There are various estimations about the number of the people concentrated on the streets and squares of the country. Athens had anything over 500,000 people on the streets, it is not easy to estimate it, but before the attack of the police every street leading to Syntagma and the square were packed, with thousands more coming from the neighbourhoods on foot or by buses and trains. Half an hour before the demo one could see the metro stations and the bus stops full of people waiting to get on a vehicle that would bring them to the centre. Every city saw rallies and mass marches, with Heraclion of Crete, a city that holds a record in the recent wave of suicides, having a 30,000-strong march. Demonstrations alla round the country turned violent, with people destroying banks or occupying governmental buildings, e.g. in Volos the branch of Eurobank, the Inland Revenue Offices and the town hall were torched or in Corfu people attacked to the offices of their region’s MPs, trashing them, the town hall of Rhodes was occupied during the demo and still is occupied, to mention but a few of such actions.
Police did several preemptive arrests in the morning hours before the start of the demonstration. Several activists were attacked by police officers in plain clothes and were detained as soon as they came out of their houses, while it was obvious since very early that police wanted to keep people away from the parliament. In there the new austerity package (an over 600-page document that was given to the MPs 24 hours in advance with the advice to vote for it before Monday morning when the stock markets will open) was being “discussed”. Early afternoon when the occupiers of Law School tried to march from the School to Syntagma the police attacked to them breaking the block, while they attempted to raid the School several times during the night, using also rubber bullets. Well before the arrival of most demonstrators who were still on their way, the police attacked en masse the crowd in Syntagma Square using physical violence, chemical gases and shock grenades. After the attack a big part of the demonstration was concentrated on Amalias st, Fillelinon st, Ermou st, Mitropoleos st and Karagiorgi Servias st. People battled with police for over 5 hours in their effort to return to Syntagma. Other people erected big barricades across Korai sq. on both Stadiou st and Panepistimiou st. and fought trying to reach Syntagma or defend themselves from police attacks. On Panepistimiou st. police concentrated much of its forces on the barricade in front of Athens University and people clashed head to head defending their barricade. DELTA motorcycle police raided several times the crowd, esp. in Mitropoleos street, MAT riot police did the same several times but also things went the other way around. Besides the barricades and the substantial groupings of people, demonstrators broke in various smaller groups that clashed with small groups of police or walked around searching for a barricade or to join a larger group.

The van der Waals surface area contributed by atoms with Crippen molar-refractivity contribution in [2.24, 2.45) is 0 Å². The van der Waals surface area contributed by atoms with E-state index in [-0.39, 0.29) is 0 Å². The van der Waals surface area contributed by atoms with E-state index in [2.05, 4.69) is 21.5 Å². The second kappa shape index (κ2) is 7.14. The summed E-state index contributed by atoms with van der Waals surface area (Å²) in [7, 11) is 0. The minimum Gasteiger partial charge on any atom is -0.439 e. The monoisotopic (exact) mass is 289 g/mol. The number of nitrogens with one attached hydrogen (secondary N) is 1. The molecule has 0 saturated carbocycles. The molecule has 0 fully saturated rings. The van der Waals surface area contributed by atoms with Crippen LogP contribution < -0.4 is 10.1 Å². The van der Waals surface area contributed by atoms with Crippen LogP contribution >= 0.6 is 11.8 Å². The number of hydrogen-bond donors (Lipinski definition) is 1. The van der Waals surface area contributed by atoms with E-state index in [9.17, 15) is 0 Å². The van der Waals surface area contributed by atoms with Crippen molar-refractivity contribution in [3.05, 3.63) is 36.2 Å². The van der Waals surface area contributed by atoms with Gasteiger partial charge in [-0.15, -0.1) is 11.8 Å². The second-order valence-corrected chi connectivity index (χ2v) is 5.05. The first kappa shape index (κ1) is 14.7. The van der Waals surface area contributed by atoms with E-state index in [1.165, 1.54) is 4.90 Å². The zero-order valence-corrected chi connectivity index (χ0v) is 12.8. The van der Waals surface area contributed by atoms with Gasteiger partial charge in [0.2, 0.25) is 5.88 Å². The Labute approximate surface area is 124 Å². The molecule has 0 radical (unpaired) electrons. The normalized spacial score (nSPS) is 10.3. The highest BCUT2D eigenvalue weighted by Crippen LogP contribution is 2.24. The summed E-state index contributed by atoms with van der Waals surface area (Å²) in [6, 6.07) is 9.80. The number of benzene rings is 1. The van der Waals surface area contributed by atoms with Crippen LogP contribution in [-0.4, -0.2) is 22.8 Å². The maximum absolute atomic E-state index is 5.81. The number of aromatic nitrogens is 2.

After midnight the majority of the parliamentarians (199) voted for the new austerity memorandum that -among other measures- includes the drop of salaries by 22% and drops the minimum salary at about 400 Euro per month, while unemployment rate has been doubled (over 20% in Nov 2011) within 16 months.
74 demonstrators were arrested and over 50 people injured by the police were hospitalised, the number of detainees remains unknown.
Several banks, governmental buildings and two police departments (Acropolis and Exarchia depts.) were attacked by demonstrators during the night, while Athens city hall was occupied, but police concentrated forces invaded the building and arrested the occupiers. Over 40 buildings were burnt in Athens, while occupations of public buildings still are holding all around Greece. The Law School occupation issued a statement in early morning of 13/02/2012: “It was decided by the assembly of the Law School occupation that the occupation continues. We call everyone on the streets to continue the struggle. Nothing ended, everything now starts, the Law School is a centre of the struggle and as such it will remain”.
Tens of banks and other buildings are burning across Athens after today’s demonstrations. There are huge riots in Thessaloniki and Patra as well. The situation seems to be spiralling out of control.